Hernias and Hydrocele in Children: What You Should Know
Hernias and hydroceles are fairly common, mostly in male infants. A hydrocele is a collection of fluid in the scrotal sac of male infants. A baby’s scrotum may appear swollen or large; in some cases the fluid will go away within six to 12 months. However, if it doesn’t, surgery may be required to prevent additional complications.
Girls do not develop hydroceles; instead they can develop hernias. Due to their anatomy, girls are 10 times less likely than boys to develop hernias. Though more commonly found in boys, girls can also develop similar issues. Family members may experience hernias or hydroceles; however, there is no evidence that they are inherited or that a parent could have prevented them in their children.
Understanding Hernias and Hydrocele:
Testicles develop near the kidneys and descend to their normal position in the scrotum just before a boy is born. For the testicles to leave the abdomen, a muscle ring in the groin on each side opens, allowing the testicles to drop.
As the testicles descend, the abdominal lining also drops to line the scrotum and in most cases, this channel usually closes. If the channel remains open, or reopens, fluid can leak to the scrotum, resulting in hydrocele. If the channel remains opens or reopens widely, some of the intestine can pass down toward the scrotum, leading to a hernia.
Hydroceles can also develop from inflammation or injury within the scrotum. Hernias may also result from increased pressure that forces part of the intestines through a weak spot in the abdominal wall.
Symptoms of Hernias and Hydrocele may Include:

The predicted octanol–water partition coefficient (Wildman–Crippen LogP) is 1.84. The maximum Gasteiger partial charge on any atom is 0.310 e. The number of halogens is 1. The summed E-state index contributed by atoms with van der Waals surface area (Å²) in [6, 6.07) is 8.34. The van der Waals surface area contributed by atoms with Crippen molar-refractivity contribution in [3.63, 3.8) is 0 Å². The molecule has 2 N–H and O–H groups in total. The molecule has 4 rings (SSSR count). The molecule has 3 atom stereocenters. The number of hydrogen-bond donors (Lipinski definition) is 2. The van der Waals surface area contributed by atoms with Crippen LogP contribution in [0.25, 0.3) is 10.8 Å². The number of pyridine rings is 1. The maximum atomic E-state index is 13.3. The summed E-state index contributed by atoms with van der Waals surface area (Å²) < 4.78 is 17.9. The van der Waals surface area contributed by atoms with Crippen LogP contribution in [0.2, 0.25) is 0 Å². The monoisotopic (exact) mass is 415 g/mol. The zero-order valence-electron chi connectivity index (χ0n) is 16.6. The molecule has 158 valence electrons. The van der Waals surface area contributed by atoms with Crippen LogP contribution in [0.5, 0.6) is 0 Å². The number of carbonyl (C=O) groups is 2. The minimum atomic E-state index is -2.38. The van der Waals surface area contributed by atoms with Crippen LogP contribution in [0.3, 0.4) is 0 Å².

Though hydrocele and hernia may not always cause symptoms, some things to watch out for include:
- Hydrocele — About 10 percent of male infants have a hydrocele at birth. Seldom causing symptoms, this swelling of the scrotum does not bother a baby. It usually disappears in the first year, even though the appearance may worry parents. In older males, a hydrocele usually remains painless but may cause discomfort due to the increased size of the scrotum.
- Hernia — Only about 25 percent of cases cause pain or discomfort. However, you may be able to see and feel the bulge. About 1 percent of boys develop hernias with premature infant males having a higher incidence.
Treatment Options for Hernia and Hydrocele:
Treatment for hernia and hydrocele may involve surgery, however speaking with one of our urologists will more accurately describe your treatment plan which may include:
- Hydroceles – Require surgical repair if they cause symptoms, such as growing large or changing size significantly during the day.
- Hernias – Do not go away on their own and may cause problems with digestion leading to emergency surgery if left untreated. We usually recommend surgery to repair the muscle ring that did not close properly. In infants and children, a small incision is made in the groin through which we suture or sew the channel shut and repair the muscle ring. This procedure can be done in an outpatient setting. In teenagers, laparoscopic surgery may be considered.
A hernia or hydrocele diagnosis in your child may be frightening, but we are here to help you every step of the way to make this process more manageable. It is important that your doctor work with you to accurately diagnose your symptoms and tailor a unique treatment plan to fit your specific needs. We at Western Michigan Urological Associates want to work with you to find the best option for you and your family. Ask Your Primary Care Provider for a Referral.